SMS a language with its own rules, says studyMay 2nd, 2008 - 3:33 pm ICT by admin
Washington, May 2 (IANS) OMG! LOL. TTYL. For many past the age of 40, these groupings seem like meaningless jumble, but for Generation Next, they embody a world of meaning. “Instant messaging, or IM, is not just bad grammar or a bunch of mistakes,” said Pamela Takayoshi of Kent State University.
“IM is a separate language form from formal English and has a common set of language features and standards.”
Takayoshi and her colleague Christina Haas examined IM conversations produced by students and identified its non-standard features, or places, where writers had used language features diverging from standard English.
They found that what looked like non-standard features of written language were, actually, the standardised features within the IM language.
The language of IM was informal, explicit, playful, both abbreviated and elaborated - and, most importantly, emphasised meaning over form and social relationships over content.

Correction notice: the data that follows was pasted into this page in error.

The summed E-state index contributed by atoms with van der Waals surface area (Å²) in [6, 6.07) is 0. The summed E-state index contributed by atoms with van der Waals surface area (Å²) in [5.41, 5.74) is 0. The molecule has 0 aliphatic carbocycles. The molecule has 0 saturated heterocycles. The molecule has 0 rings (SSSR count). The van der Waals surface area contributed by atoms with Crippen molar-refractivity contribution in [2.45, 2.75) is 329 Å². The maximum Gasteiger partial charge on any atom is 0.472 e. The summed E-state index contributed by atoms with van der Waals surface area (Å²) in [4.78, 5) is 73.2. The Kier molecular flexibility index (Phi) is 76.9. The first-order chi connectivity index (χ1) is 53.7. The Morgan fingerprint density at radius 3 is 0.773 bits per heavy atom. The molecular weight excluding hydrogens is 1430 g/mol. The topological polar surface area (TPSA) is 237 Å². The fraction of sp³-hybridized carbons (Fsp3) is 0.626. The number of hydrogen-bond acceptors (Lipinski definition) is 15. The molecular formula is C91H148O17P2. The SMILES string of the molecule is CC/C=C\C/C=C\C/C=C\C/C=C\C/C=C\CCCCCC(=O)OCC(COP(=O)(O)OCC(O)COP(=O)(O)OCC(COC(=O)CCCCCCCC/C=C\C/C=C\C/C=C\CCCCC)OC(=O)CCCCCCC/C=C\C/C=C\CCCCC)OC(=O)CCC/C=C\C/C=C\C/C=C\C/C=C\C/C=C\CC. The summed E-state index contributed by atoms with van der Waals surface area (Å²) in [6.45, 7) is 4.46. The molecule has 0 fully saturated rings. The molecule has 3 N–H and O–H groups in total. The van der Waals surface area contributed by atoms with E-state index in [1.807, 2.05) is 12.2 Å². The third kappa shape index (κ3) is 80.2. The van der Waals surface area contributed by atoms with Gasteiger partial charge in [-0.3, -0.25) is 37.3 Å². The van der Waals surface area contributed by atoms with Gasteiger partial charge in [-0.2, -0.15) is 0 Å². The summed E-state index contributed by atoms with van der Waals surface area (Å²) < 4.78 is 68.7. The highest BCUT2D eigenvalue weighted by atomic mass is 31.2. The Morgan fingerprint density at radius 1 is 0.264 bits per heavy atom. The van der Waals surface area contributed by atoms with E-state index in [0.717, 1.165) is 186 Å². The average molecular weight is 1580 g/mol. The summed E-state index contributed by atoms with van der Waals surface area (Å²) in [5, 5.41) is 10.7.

“When we look at the kinds of technology young people are using today,” said Haas, “we see that many of those technologies - IM, blogs and Facebook - are writing technologies. Even the phone is used for writing now.”
Currently, the Kent State team is extending their analysis of IM to the popular Web site Facebook.com to determine whether the site’s language is similar or different to IM standards.
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Tags: blogs, christina haas, colleague, conversations, facebook, generation next, grammar, groupings, instant messaging, kent state university, kinds of technology, language features, meaningless jumble, pamela takayoshi, social relationships, ttyl, writing technologies, written language